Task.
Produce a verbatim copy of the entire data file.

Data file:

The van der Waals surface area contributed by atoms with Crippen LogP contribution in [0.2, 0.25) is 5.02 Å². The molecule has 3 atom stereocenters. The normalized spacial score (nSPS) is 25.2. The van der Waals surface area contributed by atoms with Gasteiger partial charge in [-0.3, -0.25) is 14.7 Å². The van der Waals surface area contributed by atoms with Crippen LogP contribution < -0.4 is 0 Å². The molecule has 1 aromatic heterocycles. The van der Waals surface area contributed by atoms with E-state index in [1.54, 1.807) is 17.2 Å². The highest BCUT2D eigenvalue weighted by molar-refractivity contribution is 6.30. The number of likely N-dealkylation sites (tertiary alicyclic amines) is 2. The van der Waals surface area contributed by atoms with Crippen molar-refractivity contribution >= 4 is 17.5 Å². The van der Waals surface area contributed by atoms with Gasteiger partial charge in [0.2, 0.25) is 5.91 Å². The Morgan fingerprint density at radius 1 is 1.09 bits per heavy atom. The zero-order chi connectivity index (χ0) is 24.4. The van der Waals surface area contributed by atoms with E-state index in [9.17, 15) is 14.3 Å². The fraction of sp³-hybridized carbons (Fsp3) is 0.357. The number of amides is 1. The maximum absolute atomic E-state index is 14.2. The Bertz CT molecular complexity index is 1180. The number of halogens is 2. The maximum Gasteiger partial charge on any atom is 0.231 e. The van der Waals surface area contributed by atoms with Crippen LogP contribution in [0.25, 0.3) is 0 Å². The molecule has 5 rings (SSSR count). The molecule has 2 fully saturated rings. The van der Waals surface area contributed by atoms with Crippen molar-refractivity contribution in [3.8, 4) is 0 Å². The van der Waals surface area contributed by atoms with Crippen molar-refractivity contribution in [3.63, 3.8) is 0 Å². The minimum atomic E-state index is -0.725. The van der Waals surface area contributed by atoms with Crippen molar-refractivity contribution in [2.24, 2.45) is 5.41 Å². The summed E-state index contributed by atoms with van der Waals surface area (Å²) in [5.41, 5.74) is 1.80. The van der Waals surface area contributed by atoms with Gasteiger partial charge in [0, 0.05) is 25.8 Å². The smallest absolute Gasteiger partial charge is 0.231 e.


The van der Waals surface area contributed by atoms with Crippen LogP contribution in [0.2, 0.25) is 5.02 Å². The molecule has 3 atom stereocenters. The normalized spacial score (nSPS) is 25.2. The van der Waals surface area contributed by atoms with Gasteiger partial charge in [-0.3, -0.25) is 14.7 Å². The van der Waals surface area contributed by atoms with Crippen LogP contribution < -0.4 is 0 Å². The molecule has 1 aromatic heterocycles. The van der Waals surface area contributed by atoms with E-state index in [1.54, 1.807) is 17.2 Å². The highest BCUT2D eigenvalue weighted by molar-refractivity contribution is 6.30. The number of likely N-dealkylation sites (tertiary alicyclic amines) is 2. The van der Waals surface area contributed by atoms with Crippen molar-refractivity contribution >= 4 is 17.5 Å². The van der Waals surface area contributed by atoms with Gasteiger partial charge in [0.2, 0.25) is 5.91 Å². The Morgan fingerprint density at radius 1 is 1.09 bits per heavy atom. The zero-order chi connectivity index (χ0) is 24.4. The van der Waals surface area contributed by atoms with E-state index in [9.17, 15) is 14.3 Å². The fraction of sp³-hybridized carbons (Fsp3) is 0.357. The number of amides is 1. The maximum absolute atomic E-state index is 14.2. The Bertz CT molecular complexity index is 1180. The number of halogens is 2. The maximum Gasteiger partial charge on any atom is 0.231 e. The van der Waals surface area contributed by atoms with Crippen LogP contribution in [0.25, 0.3) is 0 Å². The molecule has 5 rings (SSSR count). The molecule has 2 fully saturated rings. The van der Waals surface area contributed by atoms with Crippen molar-refractivity contribution in [3.8, 4) is 0 Å². The van der Waals surface area contributed by atoms with Crippen molar-refractivity contribution in [3.63, 3.8) is 0 Å². The minimum atomic E-state index is -0.725. The van der Waals surface area contributed by atoms with Crippen molar-refractivity contribution in [2.24, 2.45) is 5.41 Å². The summed E-state index contributed by atoms with van der Waals surface area (Å²) in [5.41, 5.74) is 1.80. The van der Waals surface area contributed by atoms with Gasteiger partial charge in [0, 0.05) is 25.8 Å². The smallest absolute Gasteiger partial charge is 0.231 e.